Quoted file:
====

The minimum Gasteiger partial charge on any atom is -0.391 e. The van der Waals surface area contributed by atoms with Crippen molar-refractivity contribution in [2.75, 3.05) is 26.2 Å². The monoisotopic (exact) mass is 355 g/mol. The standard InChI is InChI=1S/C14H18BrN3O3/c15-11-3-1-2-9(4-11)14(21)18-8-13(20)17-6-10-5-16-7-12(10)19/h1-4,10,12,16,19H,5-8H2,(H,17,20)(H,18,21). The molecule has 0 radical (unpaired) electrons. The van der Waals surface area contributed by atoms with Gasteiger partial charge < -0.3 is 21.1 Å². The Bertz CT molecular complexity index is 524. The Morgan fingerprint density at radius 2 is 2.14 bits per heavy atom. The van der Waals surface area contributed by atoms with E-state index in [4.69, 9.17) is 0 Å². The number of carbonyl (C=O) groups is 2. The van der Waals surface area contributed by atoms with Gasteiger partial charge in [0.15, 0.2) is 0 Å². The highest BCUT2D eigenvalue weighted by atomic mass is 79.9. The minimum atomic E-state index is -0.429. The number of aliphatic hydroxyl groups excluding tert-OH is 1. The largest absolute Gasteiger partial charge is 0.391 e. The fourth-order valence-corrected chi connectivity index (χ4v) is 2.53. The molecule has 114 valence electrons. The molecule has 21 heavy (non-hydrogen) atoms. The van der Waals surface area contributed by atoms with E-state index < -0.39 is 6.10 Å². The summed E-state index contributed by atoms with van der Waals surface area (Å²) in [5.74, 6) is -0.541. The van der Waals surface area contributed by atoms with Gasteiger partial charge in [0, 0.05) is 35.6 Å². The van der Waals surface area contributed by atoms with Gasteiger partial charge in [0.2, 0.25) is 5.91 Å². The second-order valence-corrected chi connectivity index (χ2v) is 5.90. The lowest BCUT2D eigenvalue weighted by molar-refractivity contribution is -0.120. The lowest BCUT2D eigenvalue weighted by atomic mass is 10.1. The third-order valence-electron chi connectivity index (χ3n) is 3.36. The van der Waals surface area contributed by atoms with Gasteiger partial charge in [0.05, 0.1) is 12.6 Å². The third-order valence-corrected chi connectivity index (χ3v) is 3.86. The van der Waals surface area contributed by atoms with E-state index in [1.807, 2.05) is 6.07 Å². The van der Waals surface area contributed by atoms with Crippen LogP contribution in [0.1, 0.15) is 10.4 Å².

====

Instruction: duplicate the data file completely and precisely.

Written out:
The minimum Gasteiger partial charge on any atom is -0.391 e. The van der Waals surface area contributed by atoms with Crippen molar-refractivity contribution in [2.75, 3.05) is 26.2 Å². The monoisotopic (exact) mass is 355 g/mol. The standard InChI is InChI=1S/C14H18BrN3O3/c15-11-3-1-2-9(4-11)14(21)18-8-13(20)17-6-10-5-16-7-12(10)19/h1-4,10,12,16,19H,5-8H2,(H,17,20)(H,18,21). The molecule has 0 radical (unpaired) electrons. The van der Waals surface area contributed by atoms with Gasteiger partial charge < -0.3 is 21.1 Å². The Bertz CT molecular complexity index is 524. The Morgan fingerprint density at radius 2 is 2.14 bits per heavy atom. The van der Waals surface area contributed by atoms with E-state index in [4.69, 9.17) is 0 Å². The number of carbonyl (C=O) groups is 2. The van der Waals surface area contributed by atoms with Gasteiger partial charge in [0.15, 0.2) is 0 Å². The highest BCUT2D eigenvalue weighted by atomic mass is 79.9. The minimum atomic E-state index is -0.429. The number of aliphatic hydroxyl groups excluding tert-OH is 1. The largest absolute Gasteiger partial charge is 0.391 e. The fourth-order valence-corrected chi connectivity index (χ4v) is 2.53. The molecule has 114 valence electrons. The molecule has 21 heavy (non-hydrogen) atoms. The van der Waals surface area contributed by atoms with E-state index < -0.39 is 6.10 Å². The summed E-state index contributed by atoms with van der Waals surface area (Å²) in [5.74, 6) is -0.541. The van der Waals surface area contributed by atoms with Gasteiger partial charge in [0, 0.05) is 35.6 Å². The van der Waals surface area contributed by atoms with Gasteiger partial charge in [0.2, 0.25) is 5.91 Å². The second-order valence-corrected chi connectivity index (χ2v) is 5.90. The lowest BCUT2D eigenvalue weighted by molar-refractivity contribution is -0.120. The lowest BCUT2D eigenvalue weighted by atomic mass is 10.1. The third-order valence-electron chi connectivity index (χ3n) is 3.36. The van der Waals surface area contributed by atoms with Gasteiger partial charge in [0.05, 0.1) is 12.6 Å². The third-order valence-corrected chi connectivity index (χ3v) is 3.86. The van der Waals surface area contributed by atoms with E-state index in [1.807, 2.05) is 6.07 Å². The van der Waals surface area contributed by atoms with Crippen LogP contribution in [0.1, 0.15) is 10.4 Å².